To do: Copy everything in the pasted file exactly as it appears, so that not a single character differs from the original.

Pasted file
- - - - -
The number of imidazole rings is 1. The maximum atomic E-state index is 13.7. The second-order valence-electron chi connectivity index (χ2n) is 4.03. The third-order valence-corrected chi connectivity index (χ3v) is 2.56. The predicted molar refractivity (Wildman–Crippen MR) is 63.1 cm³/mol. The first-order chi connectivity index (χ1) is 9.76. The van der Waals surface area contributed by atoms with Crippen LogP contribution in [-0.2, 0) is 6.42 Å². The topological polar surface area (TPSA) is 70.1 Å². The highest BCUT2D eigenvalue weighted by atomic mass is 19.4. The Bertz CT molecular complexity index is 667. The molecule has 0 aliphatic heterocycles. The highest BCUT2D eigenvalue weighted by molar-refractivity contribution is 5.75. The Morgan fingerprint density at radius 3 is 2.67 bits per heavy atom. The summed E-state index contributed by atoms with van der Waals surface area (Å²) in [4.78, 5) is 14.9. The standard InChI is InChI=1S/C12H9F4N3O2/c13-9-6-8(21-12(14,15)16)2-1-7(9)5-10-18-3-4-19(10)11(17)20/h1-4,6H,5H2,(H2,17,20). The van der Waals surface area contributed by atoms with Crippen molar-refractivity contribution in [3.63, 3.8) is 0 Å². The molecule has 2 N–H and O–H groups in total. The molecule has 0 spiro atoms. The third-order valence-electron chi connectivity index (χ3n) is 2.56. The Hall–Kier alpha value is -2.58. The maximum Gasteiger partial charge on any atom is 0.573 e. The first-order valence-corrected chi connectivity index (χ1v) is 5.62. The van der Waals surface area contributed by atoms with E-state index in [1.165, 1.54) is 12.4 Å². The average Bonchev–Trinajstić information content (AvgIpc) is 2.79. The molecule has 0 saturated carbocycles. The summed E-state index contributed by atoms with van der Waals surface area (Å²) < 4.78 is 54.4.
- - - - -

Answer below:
The number of imidazole rings is 1. The maximum atomic E-state index is 13.7. The second-order valence-electron chi connectivity index (χ2n) is 4.03. The third-order valence-corrected chi connectivity index (χ3v) is 2.56. The predicted molar refractivity (Wildman–Crippen MR) is 63.1 cm³/mol. The first-order chi connectivity index (χ1) is 9.76. The van der Waals surface area contributed by atoms with Crippen LogP contribution in [-0.2, 0) is 6.42 Å². The topological polar surface area (TPSA) is 70.1 Å². The highest BCUT2D eigenvalue weighted by atomic mass is 19.4. The Bertz CT molecular complexity index is 667. The molecule has 0 aliphatic heterocycles. The highest BCUT2D eigenvalue weighted by molar-refractivity contribution is 5.75. The Morgan fingerprint density at radius 3 is 2.67 bits per heavy atom. The summed E-state index contributed by atoms with van der Waals surface area (Å²) in [4.78, 5) is 14.9. The standard InChI is InChI=1S/C12H9F4N3O2/c13-9-6-8(21-12(14,15)16)2-1-7(9)5-10-18-3-4-19(10)11(17)20/h1-4,6H,5H2,(H2,17,20). The van der Waals surface area contributed by atoms with Crippen molar-refractivity contribution in [3.63, 3.8) is 0 Å². The molecule has 2 N–H and O–H groups in total. The molecule has 0 spiro atoms. The third-order valence-electron chi connectivity index (χ3n) is 2.56. The Hall–Kier alpha value is -2.58. The maximum Gasteiger partial charge on any atom is 0.573 e. The first-order valence-corrected chi connectivity index (χ1v) is 5.62. The van der Waals surface area contributed by atoms with E-state index in [1.165, 1.54) is 12.4 Å². The average Bonchev–Trinajstić information content (AvgIpc) is 2.79. The molecule has 0 saturated carbocycles. The summed E-state index contributed by atoms with van der Waals surface area (Å²) < 4.78 is 54.4.